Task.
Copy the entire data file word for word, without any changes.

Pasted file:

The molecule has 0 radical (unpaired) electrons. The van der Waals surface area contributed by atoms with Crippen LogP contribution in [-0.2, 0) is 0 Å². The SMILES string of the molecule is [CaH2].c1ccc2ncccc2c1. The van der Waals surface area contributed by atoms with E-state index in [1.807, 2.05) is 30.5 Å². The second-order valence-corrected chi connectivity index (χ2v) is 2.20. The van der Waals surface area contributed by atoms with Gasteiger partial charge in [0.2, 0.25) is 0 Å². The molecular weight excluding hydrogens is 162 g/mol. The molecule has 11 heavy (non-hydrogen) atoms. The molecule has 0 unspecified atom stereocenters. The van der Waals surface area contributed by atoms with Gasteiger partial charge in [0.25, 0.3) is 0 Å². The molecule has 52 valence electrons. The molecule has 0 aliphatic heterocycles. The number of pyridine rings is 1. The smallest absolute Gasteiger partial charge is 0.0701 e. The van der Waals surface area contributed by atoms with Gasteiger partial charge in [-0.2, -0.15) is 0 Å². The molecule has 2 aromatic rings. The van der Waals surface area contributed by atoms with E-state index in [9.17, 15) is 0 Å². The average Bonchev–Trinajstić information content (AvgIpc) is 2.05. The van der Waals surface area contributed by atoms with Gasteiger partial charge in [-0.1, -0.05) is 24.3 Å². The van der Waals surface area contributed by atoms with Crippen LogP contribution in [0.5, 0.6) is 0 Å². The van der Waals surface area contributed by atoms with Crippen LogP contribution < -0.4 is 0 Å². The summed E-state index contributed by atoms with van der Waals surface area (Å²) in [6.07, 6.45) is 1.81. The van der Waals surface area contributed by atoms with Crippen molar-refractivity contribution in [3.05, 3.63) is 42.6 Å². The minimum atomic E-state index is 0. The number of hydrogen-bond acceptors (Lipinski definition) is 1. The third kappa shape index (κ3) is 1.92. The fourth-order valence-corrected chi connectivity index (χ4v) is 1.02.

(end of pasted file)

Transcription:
The molecule has 0 radical (unpaired) electrons. The van der Waals surface area contributed by atoms with Crippen LogP contribution in [-0.2, 0) is 0 Å². The SMILES string of the molecule is [CaH2].c1ccc2ncccc2c1. The van der Waals surface area contributed by atoms with E-state index in [1.807, 2.05) is 30.5 Å². The second-order valence-corrected chi connectivity index (χ2v) is 2.20. The van der Waals surface area contributed by atoms with Gasteiger partial charge in [0.2, 0.25) is 0 Å². The molecular weight excluding hydrogens is 162 g/mol. The molecule has 11 heavy (non-hydrogen) atoms. The molecule has 0 unspecified atom stereocenters. The van der Waals surface area contributed by atoms with Gasteiger partial charge in [0.25, 0.3) is 0 Å². The molecule has 52 valence electrons. The molecule has 0 aliphatic heterocycles. The number of pyridine rings is 1. The smallest absolute Gasteiger partial charge is 0.0701 e. The van der Waals surface area contributed by atoms with Gasteiger partial charge in [-0.2, -0.15) is 0 Å². The molecule has 2 aromatic rings. The van der Waals surface area contributed by atoms with E-state index in [9.17, 15) is 0 Å². The average Bonchev–Trinajstić information content (AvgIpc) is 2.05. The van der Waals surface area contributed by atoms with Gasteiger partial charge in [-0.1, -0.05) is 24.3 Å². The van der Waals surface area contributed by atoms with Crippen LogP contribution in [0.5, 0.6) is 0 Å². The van der Waals surface area contributed by atoms with Crippen LogP contribution < -0.4 is 0 Å². The summed E-state index contributed by atoms with van der Waals surface area (Å²) in [6.07, 6.45) is 1.81. The van der Waals surface area contributed by atoms with Crippen molar-refractivity contribution in [3.05, 3.63) is 42.6 Å². The minimum atomic E-state index is 0. The number of hydrogen-bond acceptors (Lipinski definition) is 1. The third kappa shape index (κ3) is 1.92. The fourth-order valence-corrected chi connectivity index (χ4v) is 1.02.